that only New Balance can stand in front of,” said Paul Heffernan, Executive Vice President of Global
Marketing. “It’s all about everyday athletes playing for the love of the game.”12 By contrast, Reebok
introduced a new ad campaign of its own that same month featuring basketball icon Yao Ming,
Olympic gold medalist Kelly Holmes, actress Lucy Liu, and tennis player Andy Roddick.13
The New Balance campaign featured a young basketball player admonishing “some of the pros
out there,” for their swagger and potentially unsportsmanlike conduct on and off the court. A gameending
brawl during a Detroit Pistons game in Auburn Hills, Michigan, on November 19, 2004 had
erupted after Indiana Pacers forward Ron Artest leapt into the stands to retaliate against a spectator
who had lobbed a cup of beer at players. The New Balance campaign took a direct approach with an
unassailable jibe: “Is fighting in sports ever justified?”14
In addition to 30-second TV spots, the campaign included print, billboard, and online ads that
posed a series of questions about athletes’—and by extension, their fans’—core values: “Can a losing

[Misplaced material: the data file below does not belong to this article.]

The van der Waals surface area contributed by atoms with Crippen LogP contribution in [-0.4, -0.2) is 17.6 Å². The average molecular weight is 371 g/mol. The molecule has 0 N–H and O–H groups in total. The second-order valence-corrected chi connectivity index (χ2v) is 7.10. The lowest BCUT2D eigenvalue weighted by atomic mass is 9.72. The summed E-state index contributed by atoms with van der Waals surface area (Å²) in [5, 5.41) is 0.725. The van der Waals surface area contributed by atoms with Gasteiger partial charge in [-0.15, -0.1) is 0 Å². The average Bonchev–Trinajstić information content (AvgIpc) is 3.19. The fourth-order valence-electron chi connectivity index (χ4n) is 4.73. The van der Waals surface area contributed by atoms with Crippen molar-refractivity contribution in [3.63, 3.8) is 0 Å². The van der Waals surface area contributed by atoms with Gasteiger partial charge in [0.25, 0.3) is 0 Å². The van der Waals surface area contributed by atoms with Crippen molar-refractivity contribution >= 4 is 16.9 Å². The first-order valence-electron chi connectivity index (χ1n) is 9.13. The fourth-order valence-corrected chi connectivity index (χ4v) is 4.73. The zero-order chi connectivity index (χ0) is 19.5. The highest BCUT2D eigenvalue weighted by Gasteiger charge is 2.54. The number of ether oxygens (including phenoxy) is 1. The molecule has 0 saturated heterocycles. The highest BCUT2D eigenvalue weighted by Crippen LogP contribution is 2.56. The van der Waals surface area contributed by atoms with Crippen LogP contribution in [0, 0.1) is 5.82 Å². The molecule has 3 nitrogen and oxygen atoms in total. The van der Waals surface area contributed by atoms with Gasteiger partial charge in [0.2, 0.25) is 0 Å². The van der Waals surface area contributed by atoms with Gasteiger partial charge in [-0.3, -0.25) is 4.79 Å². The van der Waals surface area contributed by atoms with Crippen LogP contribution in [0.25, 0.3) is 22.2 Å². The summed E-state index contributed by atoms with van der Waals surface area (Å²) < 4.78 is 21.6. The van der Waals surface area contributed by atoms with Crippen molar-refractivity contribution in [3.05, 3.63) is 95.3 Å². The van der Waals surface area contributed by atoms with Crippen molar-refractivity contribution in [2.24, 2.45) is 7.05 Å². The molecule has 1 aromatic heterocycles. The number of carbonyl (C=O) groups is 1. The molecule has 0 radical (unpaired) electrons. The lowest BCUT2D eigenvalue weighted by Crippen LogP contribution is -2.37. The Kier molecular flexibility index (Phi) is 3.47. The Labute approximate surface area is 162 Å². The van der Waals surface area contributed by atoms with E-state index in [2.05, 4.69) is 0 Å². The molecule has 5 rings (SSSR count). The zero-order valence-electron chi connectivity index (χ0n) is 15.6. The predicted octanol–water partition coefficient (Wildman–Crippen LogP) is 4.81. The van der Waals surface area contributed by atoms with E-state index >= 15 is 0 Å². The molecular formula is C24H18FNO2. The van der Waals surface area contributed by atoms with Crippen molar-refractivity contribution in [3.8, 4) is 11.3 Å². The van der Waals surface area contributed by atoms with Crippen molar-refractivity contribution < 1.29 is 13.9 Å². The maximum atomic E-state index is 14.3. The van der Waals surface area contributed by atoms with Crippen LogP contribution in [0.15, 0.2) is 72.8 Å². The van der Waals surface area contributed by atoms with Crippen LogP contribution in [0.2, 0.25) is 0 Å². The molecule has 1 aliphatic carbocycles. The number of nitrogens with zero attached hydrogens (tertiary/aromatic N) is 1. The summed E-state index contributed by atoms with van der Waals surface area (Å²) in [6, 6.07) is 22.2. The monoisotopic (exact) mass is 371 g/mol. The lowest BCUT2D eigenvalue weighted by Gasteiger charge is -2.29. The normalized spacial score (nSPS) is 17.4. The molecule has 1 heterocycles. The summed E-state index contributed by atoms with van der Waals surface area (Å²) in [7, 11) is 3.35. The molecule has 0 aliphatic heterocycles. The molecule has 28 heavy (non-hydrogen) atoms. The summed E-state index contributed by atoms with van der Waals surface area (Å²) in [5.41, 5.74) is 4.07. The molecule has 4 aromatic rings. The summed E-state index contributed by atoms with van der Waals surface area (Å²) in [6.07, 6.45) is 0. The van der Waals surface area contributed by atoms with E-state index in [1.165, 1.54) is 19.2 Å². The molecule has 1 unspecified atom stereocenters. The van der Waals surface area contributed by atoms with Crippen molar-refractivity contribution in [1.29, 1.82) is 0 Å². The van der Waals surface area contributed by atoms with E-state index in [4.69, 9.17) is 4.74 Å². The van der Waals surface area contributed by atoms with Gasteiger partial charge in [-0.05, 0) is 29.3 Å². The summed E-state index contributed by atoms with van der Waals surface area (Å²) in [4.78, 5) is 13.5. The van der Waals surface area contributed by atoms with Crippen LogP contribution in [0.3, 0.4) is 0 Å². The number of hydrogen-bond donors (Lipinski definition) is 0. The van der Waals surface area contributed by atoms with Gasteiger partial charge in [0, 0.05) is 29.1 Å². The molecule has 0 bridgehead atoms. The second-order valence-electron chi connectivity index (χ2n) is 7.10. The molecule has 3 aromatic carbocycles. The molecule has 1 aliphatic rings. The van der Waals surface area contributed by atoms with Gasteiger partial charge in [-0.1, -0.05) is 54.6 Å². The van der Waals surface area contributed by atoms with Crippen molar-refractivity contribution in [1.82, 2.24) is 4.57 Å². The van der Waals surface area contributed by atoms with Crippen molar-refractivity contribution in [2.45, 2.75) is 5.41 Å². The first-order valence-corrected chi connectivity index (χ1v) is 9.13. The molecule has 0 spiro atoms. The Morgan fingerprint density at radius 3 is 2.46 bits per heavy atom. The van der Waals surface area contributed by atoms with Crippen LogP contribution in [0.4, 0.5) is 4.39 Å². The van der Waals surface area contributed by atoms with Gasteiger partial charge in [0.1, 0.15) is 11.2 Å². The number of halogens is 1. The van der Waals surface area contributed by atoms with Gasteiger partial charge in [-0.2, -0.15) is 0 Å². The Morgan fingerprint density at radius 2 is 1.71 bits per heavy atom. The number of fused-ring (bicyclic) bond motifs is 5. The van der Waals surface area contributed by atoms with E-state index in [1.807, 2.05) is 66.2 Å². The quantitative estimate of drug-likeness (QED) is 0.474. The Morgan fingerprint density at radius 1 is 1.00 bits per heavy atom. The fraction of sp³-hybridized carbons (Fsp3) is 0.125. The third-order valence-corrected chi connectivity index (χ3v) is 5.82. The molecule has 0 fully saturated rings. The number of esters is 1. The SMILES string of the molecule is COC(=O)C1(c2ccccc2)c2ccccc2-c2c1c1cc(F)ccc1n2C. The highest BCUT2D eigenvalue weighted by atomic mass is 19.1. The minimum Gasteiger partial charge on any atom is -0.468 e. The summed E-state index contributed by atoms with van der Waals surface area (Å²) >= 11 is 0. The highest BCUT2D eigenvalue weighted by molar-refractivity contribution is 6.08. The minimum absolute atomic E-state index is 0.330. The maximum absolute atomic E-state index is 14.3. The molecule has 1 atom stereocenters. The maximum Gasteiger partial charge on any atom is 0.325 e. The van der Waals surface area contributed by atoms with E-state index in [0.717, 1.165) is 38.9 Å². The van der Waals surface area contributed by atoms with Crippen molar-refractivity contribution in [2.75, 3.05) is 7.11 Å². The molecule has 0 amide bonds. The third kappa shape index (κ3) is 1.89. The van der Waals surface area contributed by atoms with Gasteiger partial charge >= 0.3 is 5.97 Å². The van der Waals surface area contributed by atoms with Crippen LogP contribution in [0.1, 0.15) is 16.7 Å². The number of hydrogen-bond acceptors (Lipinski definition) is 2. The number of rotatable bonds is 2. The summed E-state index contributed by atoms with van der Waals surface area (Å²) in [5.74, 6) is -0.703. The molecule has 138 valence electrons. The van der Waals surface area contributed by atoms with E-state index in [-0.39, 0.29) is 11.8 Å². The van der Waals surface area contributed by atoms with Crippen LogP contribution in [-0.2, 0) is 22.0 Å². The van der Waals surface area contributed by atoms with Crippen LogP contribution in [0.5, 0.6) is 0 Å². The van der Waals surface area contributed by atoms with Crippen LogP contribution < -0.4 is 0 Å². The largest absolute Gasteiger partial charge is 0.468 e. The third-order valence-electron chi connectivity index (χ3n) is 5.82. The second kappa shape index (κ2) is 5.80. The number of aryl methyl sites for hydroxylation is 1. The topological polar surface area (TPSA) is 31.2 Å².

coach still be a good coach?” and “Which teaches a player more, winning or losing?” Yet another
New Balance ad from the same series was even more direct and confrontational: “Just in case you
forgot, this is what a pass looks like. . . . This is what a floor burn looks like.” New Balance was
reportedly planning to spend $21 million on its 2006 advertising campaign, almost its entire
promotional budget for the year.15
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Product Design
According to Heffernan, New Balance’s focus on width sizing and fit had historically dictated the
design of many of its products:
A 15-year-old who wants a pair of Nike Air Jordans might curl his toes or put on six pairs
of socks to make that shoe fit. In that case, purchases are made based on how a shoe looks
rather than whether it really fits well. The market that is interested in width sizing and fit is a